Do You Really Need a Phone Clone?

The only reason to pay NIS 400 for the SkypePhone is a psychological one. After nearly two years during which Skype presented itself as the preferred VoIP (Voice over Internet Protocol) software for free international calls between computer users, the company is moving on to Stage 2, in an attempt to gain control of a significant share of the international telephone call market - not only those calls made between computer users, but also those made between owners of ordinary telephones.

Skype was always simple to use. The user downloaded and installed the software, chose a user name and built up a list of contacts, as with any instant messaging program. Afterward, he would plug headphones and microphone into the computer, click on the name of the party to be called, and the familiar telephone ring would be heard on the other end. At this point, the party receiving the call put on headphones, and the two parties were able to "talk among themselves."

What makes a Skype-facilitated phone call different is that the technology that underlies the software routes the voices of the two parties through the computers of other users linked to the service, in order to take advantage of their Internet resources and obtain optimal sound quality. The more than 30 million downloads made thus far from the Skype Web site prove that it works.

But Skype is not a non-profit organization. The SkypeOut service that it has offered for the past six months enables users of the software to place phone calls with ordinary telephones, and at much lower cost than between landline telephones. A minute-long call between Israel and the U.S., for instance, costs about seven agorot (NIS 0.07).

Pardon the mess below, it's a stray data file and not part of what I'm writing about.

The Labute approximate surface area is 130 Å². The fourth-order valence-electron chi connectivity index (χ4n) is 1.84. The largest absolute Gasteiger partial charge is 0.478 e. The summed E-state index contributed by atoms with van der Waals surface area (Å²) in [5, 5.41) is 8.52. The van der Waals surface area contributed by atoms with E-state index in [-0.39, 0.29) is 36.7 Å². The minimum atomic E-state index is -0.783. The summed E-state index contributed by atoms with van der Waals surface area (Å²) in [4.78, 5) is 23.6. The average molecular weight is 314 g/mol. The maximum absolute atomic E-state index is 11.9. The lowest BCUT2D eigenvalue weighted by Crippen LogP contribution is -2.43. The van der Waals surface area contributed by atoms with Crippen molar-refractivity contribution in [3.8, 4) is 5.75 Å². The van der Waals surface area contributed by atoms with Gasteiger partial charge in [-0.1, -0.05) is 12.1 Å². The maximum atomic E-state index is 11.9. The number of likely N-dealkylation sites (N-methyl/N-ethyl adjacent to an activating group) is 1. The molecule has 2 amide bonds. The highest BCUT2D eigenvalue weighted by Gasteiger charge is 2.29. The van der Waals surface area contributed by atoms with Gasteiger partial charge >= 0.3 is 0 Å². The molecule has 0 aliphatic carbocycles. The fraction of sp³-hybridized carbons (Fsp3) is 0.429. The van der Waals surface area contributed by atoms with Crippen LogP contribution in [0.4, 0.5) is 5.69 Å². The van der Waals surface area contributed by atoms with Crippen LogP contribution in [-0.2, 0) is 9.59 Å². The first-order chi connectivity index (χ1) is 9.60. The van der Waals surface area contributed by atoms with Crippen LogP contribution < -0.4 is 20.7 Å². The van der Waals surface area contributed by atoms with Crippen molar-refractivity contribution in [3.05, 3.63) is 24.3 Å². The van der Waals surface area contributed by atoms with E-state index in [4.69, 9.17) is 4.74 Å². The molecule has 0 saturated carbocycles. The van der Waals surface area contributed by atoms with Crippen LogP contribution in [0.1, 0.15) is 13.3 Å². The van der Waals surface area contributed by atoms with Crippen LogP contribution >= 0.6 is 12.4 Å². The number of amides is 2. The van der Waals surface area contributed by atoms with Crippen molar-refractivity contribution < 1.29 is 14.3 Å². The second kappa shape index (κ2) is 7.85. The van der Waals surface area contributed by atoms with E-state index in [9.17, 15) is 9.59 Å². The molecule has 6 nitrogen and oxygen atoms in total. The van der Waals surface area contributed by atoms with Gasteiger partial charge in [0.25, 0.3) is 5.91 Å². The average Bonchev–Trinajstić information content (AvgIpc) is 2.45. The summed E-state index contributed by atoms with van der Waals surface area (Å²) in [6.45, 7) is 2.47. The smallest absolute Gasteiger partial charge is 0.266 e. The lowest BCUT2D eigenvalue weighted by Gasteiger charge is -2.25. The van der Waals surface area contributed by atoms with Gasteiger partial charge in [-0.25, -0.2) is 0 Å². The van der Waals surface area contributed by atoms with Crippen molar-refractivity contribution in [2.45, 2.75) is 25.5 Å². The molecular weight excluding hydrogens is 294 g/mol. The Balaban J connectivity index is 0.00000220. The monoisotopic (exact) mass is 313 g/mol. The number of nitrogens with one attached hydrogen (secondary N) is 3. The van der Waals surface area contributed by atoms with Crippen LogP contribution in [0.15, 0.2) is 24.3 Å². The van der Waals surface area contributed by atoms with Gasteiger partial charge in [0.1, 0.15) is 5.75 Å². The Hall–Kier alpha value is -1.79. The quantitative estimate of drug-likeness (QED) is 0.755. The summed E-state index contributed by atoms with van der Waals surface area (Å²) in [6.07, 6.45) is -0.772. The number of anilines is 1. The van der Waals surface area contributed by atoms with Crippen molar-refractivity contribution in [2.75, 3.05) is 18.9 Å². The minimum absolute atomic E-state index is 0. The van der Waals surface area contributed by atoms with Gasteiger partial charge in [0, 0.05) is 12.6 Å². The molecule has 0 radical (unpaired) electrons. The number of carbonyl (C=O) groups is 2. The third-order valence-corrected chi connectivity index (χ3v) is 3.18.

This is where the SkypePhone comes into the picture. To persuade the enormous potential audience that SkypeOut is not merely the caprice of a few technophiles with an understanding of the inner secrets of the universe, but actually a legitimate way to place transatlantic telephone calls, Skype decided to smarten itself up a bit. As company executives saw it, if clients were able to hold a telephone in hand (hooked up to the computer) instead of wearing a headset a la Madonna or a telemarketer, they would be less unnerved, and would be more likely to adopt the Skype service.

SkypePhone looks like an ordinary telephone, with a USB connection to the computer, and aside from the familiar feel of a telephone receiver, it enables the user to dial with the number keys instead of typing into the computer keyboard.

Aside from that, it is hard to think of any other advantages offered by the device, which sells for NIS 400. For the sake of comparison, a simple headset - of headphones and microphone - can be purchased for NIS 19. The main reason to buy the SkypePhone is psychological.

Th unreasonable cost of a SkypePhone might have been considered more acceptable if it worked flawlessly. The problem is that it is far from perfect. In sharp contrast to the promises of the importer (, it had a hard time getting past my standard firewall, and was blocked by it.

If that weren't enough, every time it is plugged into the computer, it has to be redefined on the control panel to make sure that it is the device that handles the sounds that the computer inputs and outputs.

Unfortunately, the SkypePhone's definition as the computer's audio output device is too all-encompassing, and once it is defined as the audio outlet, it insists on playing every sound emitted by the computer through its ear-piece instead of through the speakers. Even its detachment from the USB port does not automatically restore the former settings of the computer's audio definitions.

Until the SkypePhone's price is significantly lowered and its operational glitches are rectified, Skype users are better off using the traditional "Madonna" headset. Yes, they may lose a little self-respect, but it will cost them less than NIS 20.